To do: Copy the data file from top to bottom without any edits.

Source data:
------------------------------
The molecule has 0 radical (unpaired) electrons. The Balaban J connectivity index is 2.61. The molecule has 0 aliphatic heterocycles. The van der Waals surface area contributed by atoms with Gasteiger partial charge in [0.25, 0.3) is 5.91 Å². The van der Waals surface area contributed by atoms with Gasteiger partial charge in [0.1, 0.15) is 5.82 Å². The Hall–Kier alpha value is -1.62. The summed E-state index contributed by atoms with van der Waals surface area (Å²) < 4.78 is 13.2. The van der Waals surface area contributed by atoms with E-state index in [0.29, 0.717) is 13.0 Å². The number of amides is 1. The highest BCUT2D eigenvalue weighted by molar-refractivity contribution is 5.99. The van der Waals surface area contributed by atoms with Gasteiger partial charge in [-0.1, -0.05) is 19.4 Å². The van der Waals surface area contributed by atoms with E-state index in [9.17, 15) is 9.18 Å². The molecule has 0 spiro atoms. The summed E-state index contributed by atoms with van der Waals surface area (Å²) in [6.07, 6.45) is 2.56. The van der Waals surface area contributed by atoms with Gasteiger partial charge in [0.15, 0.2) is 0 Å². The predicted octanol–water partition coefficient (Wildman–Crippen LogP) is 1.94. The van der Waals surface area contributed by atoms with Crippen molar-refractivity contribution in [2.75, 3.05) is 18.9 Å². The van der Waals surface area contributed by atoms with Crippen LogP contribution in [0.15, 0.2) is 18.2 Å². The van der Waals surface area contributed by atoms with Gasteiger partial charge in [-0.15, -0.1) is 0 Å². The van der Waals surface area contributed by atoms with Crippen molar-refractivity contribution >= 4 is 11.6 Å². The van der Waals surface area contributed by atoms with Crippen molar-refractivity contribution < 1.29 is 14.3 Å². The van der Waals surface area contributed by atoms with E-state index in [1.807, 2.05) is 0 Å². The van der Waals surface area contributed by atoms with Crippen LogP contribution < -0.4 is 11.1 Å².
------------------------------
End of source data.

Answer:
The molecule has 0 radical (unpaired) electrons. The Balaban J connectivity index is 2.61. The molecule has 0 aliphatic heterocycles. The van der Waals surface area contributed by atoms with Gasteiger partial charge in [0.25, 0.3) is 5.91 Å². The van der Waals surface area contributed by atoms with Gasteiger partial charge in [0.1, 0.15) is 5.82 Å². The Hall–Kier alpha value is -1.62. The summed E-state index contributed by atoms with van der Waals surface area (Å²) < 4.78 is 13.2. The van der Waals surface area contributed by atoms with E-state index in [0.29, 0.717) is 13.0 Å². The number of amides is 1. The highest BCUT2D eigenvalue weighted by molar-refractivity contribution is 5.99. The van der Waals surface area contributed by atoms with Gasteiger partial charge in [-0.1, -0.05) is 19.4 Å². The van der Waals surface area contributed by atoms with E-state index in [9.17, 15) is 9.18 Å². The molecule has 0 spiro atoms. The summed E-state index contributed by atoms with van der Waals surface area (Å²) in [6.07, 6.45) is 2.56. The van der Waals surface area contributed by atoms with Gasteiger partial charge in [0.15, 0.2) is 0 Å². The predicted octanol–water partition coefficient (Wildman–Crippen LogP) is 1.94. The van der Waals surface area contributed by atoms with Crippen molar-refractivity contribution in [2.75, 3.05) is 18.9 Å². The van der Waals surface area contributed by atoms with Crippen LogP contribution in [0.15, 0.2) is 18.2 Å². The van der Waals surface area contributed by atoms with Gasteiger partial charge in [-0.15, -0.1) is 0 Å². The van der Waals surface area contributed by atoms with Crippen molar-refractivity contribution >= 4 is 11.6 Å². The van der Waals surface area contributed by atoms with Crippen molar-refractivity contribution < 1.29 is 14.3 Å². The van der Waals surface area contributed by atoms with E-state index in [1.807, 2.05) is 0 Å². The van der Waals surface area contributed by atoms with Crippen LogP contribution < -0.4 is 11.1 Å².